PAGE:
The commercial one, in which benevolent publicly-traded corporations profit form the work of unpaid artists and the evil non-commercial kind, performed by individuals, which doesn't generate any profit at all.

      The non commercial one is of course far more immoral and dangerous to society, and it should be punished to the full extent of the law (in this case $1,920,000 in statutory damages [wikimedia.org] for sharing 24 songs).

      Remember kids, when you download MP3s, you're downloading communism!
    • by PhilHibbs (4537)

      In this case, they settled out of court with the artists. So, maybe the artists could have pursued the case further and got 1000 times the money, or maybe they'd have lost. They took the safe option that didn't piss off their employers too badly.

    • Actually, they paid less than zero penalty for each song. The $50 million was their estimate of the royalties owed if they had paid up front like they should have. So the $47 million is less than the estimated royalties cost, and nothing for penalties. I'd say all future RIAA lawsuits should use this benchmark for sure...
    • So when the RIAA sues someone, it's $80k per title for infringement [cnet.com], but when they are infringing, they set aside $167 per title?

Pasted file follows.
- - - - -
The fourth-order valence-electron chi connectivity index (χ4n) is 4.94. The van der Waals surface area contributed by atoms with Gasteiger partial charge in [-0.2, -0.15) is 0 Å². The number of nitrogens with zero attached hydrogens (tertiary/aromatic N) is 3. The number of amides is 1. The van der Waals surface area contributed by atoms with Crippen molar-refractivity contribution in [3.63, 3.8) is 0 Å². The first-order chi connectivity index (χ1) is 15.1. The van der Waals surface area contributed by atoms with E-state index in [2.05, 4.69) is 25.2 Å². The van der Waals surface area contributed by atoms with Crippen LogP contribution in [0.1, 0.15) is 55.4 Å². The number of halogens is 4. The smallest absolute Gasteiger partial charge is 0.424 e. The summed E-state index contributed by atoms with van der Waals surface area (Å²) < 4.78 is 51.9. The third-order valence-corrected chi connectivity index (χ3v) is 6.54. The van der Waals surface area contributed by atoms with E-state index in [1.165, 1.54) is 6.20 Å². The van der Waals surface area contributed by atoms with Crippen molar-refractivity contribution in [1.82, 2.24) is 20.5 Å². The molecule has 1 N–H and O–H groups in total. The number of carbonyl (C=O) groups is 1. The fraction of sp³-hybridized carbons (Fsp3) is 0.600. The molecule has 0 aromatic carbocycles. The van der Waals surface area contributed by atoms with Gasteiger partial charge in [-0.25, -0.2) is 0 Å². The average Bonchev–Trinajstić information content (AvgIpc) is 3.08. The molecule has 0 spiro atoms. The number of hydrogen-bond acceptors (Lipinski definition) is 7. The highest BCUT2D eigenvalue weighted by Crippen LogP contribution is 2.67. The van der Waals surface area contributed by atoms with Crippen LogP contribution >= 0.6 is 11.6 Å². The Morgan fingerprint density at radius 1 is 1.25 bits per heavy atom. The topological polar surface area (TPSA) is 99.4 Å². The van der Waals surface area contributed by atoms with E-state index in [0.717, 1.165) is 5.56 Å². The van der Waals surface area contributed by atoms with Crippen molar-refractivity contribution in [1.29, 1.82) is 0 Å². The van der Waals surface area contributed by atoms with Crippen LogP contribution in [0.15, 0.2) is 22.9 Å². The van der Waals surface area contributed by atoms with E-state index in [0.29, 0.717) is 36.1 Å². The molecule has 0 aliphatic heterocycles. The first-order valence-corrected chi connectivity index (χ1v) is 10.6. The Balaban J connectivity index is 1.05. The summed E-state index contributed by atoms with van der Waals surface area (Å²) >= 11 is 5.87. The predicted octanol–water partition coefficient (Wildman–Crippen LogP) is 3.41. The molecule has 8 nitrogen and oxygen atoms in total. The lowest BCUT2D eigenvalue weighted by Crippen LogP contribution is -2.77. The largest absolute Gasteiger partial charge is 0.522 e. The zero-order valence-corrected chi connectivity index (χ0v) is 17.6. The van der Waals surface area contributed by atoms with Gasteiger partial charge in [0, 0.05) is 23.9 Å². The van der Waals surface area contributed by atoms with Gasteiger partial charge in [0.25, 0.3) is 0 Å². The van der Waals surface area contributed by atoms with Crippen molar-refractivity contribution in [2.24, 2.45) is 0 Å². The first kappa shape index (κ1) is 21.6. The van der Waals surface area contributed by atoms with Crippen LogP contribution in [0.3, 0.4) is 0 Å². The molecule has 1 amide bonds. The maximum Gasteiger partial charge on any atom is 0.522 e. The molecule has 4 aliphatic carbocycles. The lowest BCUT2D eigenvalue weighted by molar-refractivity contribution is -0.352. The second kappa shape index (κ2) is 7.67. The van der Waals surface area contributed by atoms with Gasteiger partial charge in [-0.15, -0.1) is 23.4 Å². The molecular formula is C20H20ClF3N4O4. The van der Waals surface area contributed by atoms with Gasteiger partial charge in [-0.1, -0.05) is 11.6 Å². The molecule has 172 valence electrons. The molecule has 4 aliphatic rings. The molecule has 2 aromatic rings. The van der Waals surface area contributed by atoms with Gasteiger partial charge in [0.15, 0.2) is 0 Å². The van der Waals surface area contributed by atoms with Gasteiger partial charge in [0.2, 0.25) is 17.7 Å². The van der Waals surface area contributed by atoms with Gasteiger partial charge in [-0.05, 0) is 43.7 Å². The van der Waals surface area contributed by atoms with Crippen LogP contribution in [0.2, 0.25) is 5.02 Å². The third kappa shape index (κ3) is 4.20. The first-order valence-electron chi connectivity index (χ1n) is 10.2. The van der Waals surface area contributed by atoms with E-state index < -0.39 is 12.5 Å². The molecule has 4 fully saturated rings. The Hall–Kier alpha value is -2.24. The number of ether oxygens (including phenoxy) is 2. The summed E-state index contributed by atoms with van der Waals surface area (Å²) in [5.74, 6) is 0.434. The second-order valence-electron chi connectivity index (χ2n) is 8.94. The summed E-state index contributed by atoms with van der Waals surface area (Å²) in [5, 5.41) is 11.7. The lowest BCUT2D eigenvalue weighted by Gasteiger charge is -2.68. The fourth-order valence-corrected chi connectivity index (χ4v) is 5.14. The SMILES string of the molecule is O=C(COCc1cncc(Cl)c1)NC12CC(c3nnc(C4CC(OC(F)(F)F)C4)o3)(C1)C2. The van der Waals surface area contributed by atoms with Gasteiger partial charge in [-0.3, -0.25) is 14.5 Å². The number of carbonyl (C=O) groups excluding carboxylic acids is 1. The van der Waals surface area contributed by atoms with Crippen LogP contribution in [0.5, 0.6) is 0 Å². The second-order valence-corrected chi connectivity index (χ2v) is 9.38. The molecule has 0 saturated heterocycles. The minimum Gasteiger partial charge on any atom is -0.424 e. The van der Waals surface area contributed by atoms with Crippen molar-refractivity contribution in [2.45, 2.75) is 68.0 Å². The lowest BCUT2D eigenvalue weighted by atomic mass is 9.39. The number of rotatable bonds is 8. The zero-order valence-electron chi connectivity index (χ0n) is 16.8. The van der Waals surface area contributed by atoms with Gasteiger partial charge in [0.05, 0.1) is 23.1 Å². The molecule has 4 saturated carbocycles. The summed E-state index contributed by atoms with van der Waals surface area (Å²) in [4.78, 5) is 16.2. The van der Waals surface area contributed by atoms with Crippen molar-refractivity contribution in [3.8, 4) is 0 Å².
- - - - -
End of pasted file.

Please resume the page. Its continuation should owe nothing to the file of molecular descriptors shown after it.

Not to defend it, but in the RIAA's case, there's statutory damages of $750-$150000 available because they registered their copyrighted material. Here, it's likely that those songwriters did not register - accordingly, they only have actual damages available, rather than statutory damages. Actual damages could be more - see Apple v. Psystar - or they could be much less, like here. The statutory damages aim for the middle ground.

    • They are guilty of commercial infringment.
    • by dogsbreath (730413) on Tuesday January 11, 2011 @10:37AM (#34835930)

      IANAL but in Canada, suing for damages is a bit different from the US... my understanding is that damages awards for loss have to be consistent with actual, concrete, demonstrable loss. I know that these things get complex and follow some convoluted paths, at least to the non-lawyers, but I was given this example. Say I offer to sell you a car at $1000 less than the going rate and you accept but before you come over to pay and collect the vehicle, I sell the car to someone else. You can sue me for damages but you are basically limited to the $1000 difference between the going rate and my original offer to sell. Now that's straight damages. I don't believe there are any statutory damages for copyright.